We almost had to leave the Bearhawk in Jaffrey for the week, but after twenty minutes, the weather lifted enough to cross back over the Wapack ridge. To the east it looked flyable. To the north, the clouds dipped down and obscured our view. To the south, I could see a long way under the clouds. Far away, the land disappeared into a nebulous gloom. Maybe I could only see to central Massachusetts or maybe I was seeing far into Connecticut. The winds around us were turbulent, making the clouds shifty.

Moving the luggage to the car.

Moving the luggage to the car.

Back at Brookline, we unpacked the Bearhawk into the car, ate lunch, and started driving. We had chosen certainty to arrive in VA, rather than spending a day skirting weather and possibly never making it anywhere.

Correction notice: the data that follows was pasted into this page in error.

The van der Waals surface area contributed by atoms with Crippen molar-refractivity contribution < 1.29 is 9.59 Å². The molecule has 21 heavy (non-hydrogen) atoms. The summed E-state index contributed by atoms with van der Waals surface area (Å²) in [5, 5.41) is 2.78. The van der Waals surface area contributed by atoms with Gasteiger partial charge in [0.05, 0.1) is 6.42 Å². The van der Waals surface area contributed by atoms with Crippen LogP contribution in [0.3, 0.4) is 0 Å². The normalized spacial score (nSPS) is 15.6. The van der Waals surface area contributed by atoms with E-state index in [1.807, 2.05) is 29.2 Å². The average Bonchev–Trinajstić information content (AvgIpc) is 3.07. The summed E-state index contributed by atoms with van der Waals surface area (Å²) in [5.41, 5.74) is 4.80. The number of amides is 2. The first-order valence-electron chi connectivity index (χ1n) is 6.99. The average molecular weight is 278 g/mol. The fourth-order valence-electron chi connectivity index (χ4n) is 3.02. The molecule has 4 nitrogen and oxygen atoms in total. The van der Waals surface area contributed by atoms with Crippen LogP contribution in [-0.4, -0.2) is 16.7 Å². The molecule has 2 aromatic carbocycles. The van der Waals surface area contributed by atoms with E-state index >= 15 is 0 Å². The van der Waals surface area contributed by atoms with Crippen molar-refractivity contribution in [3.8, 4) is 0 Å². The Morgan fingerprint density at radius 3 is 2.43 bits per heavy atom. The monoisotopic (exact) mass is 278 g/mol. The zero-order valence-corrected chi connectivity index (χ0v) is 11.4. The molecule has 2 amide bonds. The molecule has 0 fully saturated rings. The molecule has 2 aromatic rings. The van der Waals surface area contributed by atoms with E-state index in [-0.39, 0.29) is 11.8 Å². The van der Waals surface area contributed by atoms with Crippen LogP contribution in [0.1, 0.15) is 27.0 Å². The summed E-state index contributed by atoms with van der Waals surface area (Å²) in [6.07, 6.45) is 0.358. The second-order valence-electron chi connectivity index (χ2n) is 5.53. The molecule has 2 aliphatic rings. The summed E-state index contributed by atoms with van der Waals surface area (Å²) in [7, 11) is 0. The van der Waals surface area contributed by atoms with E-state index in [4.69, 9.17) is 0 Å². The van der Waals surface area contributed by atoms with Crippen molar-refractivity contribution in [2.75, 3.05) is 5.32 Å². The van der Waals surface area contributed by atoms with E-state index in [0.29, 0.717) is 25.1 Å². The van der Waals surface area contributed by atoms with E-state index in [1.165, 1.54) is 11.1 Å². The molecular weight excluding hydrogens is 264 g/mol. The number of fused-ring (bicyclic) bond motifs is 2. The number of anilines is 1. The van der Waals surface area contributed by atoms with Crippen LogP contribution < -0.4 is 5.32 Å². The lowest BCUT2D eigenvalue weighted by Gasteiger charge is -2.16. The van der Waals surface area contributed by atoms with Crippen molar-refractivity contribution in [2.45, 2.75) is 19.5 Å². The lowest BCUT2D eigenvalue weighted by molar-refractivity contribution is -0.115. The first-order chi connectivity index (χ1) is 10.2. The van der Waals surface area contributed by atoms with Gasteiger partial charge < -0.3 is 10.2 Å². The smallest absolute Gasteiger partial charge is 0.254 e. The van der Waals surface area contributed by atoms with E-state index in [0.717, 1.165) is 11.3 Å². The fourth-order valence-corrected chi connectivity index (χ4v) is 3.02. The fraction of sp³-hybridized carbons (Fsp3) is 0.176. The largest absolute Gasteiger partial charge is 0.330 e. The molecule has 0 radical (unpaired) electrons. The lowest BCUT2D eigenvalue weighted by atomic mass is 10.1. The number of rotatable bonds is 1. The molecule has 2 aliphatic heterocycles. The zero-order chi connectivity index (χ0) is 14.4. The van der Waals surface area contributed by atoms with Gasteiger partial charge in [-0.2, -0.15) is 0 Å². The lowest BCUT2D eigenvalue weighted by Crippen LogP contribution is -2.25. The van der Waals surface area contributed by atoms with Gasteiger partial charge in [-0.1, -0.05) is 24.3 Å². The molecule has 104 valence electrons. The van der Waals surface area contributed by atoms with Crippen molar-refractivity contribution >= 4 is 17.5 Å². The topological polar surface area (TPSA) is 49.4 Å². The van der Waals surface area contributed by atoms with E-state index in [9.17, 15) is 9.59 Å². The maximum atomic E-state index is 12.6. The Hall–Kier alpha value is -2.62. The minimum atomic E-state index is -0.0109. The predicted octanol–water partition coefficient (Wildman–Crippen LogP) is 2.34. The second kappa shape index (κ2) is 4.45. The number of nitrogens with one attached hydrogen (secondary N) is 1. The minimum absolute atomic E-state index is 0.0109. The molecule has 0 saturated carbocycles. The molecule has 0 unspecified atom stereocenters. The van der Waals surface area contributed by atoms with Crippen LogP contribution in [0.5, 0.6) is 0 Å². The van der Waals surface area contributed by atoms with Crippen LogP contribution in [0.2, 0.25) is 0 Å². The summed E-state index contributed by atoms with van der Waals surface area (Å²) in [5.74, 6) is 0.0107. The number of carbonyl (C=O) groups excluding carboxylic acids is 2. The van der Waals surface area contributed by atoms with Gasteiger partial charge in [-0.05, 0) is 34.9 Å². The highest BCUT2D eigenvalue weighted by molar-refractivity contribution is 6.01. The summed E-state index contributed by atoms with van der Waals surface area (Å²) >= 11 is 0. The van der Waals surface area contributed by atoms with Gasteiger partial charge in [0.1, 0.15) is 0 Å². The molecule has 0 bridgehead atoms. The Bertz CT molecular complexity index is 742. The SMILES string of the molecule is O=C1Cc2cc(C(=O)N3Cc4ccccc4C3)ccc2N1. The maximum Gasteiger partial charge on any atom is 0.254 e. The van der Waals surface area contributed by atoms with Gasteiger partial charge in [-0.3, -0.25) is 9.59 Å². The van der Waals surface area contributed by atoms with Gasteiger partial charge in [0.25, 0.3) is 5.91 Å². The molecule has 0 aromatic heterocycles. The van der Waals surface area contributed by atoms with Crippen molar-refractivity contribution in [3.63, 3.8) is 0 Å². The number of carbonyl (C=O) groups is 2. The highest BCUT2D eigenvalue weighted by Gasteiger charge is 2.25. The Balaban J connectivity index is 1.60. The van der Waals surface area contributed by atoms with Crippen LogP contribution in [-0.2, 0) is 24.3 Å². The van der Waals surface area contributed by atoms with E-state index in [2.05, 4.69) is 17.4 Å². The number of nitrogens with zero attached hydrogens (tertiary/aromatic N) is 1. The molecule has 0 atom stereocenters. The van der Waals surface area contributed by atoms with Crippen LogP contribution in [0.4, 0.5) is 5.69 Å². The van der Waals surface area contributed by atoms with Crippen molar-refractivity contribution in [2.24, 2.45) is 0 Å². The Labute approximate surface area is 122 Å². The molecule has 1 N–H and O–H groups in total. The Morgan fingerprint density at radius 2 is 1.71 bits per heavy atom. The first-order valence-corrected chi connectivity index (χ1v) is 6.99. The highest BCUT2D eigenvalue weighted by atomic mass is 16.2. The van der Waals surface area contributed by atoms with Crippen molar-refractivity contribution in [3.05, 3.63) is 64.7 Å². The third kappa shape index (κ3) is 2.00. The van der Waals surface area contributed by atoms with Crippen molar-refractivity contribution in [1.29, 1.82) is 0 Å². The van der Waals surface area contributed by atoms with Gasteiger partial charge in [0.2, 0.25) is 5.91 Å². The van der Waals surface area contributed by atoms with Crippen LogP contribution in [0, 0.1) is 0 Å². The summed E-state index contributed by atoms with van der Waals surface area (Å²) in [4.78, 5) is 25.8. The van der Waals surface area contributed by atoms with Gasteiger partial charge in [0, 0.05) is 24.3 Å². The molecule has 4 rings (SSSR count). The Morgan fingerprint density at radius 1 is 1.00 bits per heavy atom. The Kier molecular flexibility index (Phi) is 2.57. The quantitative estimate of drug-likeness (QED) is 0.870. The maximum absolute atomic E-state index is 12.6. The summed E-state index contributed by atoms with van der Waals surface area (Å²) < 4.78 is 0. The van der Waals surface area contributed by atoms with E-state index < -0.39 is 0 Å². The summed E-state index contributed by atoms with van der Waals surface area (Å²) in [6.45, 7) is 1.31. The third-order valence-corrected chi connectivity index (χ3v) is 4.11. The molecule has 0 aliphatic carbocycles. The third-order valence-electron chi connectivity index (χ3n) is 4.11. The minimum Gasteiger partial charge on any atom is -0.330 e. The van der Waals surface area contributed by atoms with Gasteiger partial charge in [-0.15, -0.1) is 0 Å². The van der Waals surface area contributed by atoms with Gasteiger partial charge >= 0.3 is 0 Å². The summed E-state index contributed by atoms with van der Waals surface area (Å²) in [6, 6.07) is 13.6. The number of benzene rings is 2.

The whole drive down we watched the skies. It’s hard to tell ceiling altitudes from the ground. It seemed like they stayed around 2,000′ AGL the whole way though Massachusetts, Connecticut, and most of New York. On the eastern edge of NY, we drove under the cold front. To our left, towered a beautiful cumulonimbus. To our right, thick clouds clung wetly to distant hills. Our route on I-84 passed through a wide clear break in the front. After that, we saw nothing but blue skies and sunshine.

Pennsylvania clear weather.

Pennsylvania clear weather.

The irony of course, is that we were headed to Tyson’s instrument rating course. Next time, we’ll be flying under an instrument clearance and get there in 5 hours rather than 12.


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Comments (2)

  • There are many adages that go hand in glove r/t aviation and weather. No pilot has ever been lost exercising an abundance of caution regarding problematic meteorological conditions.

    • Thank you! Though we never drove through any conditions too low to fly, that is hindsight and luck. We would not have been in the same places at the same times if we had flown. We also happened to drive through a small gap in a long storm front that I would not have challenged in the air. On the next day, the 2nd half of my journey involved driving through thunderstorms and torrential downpours.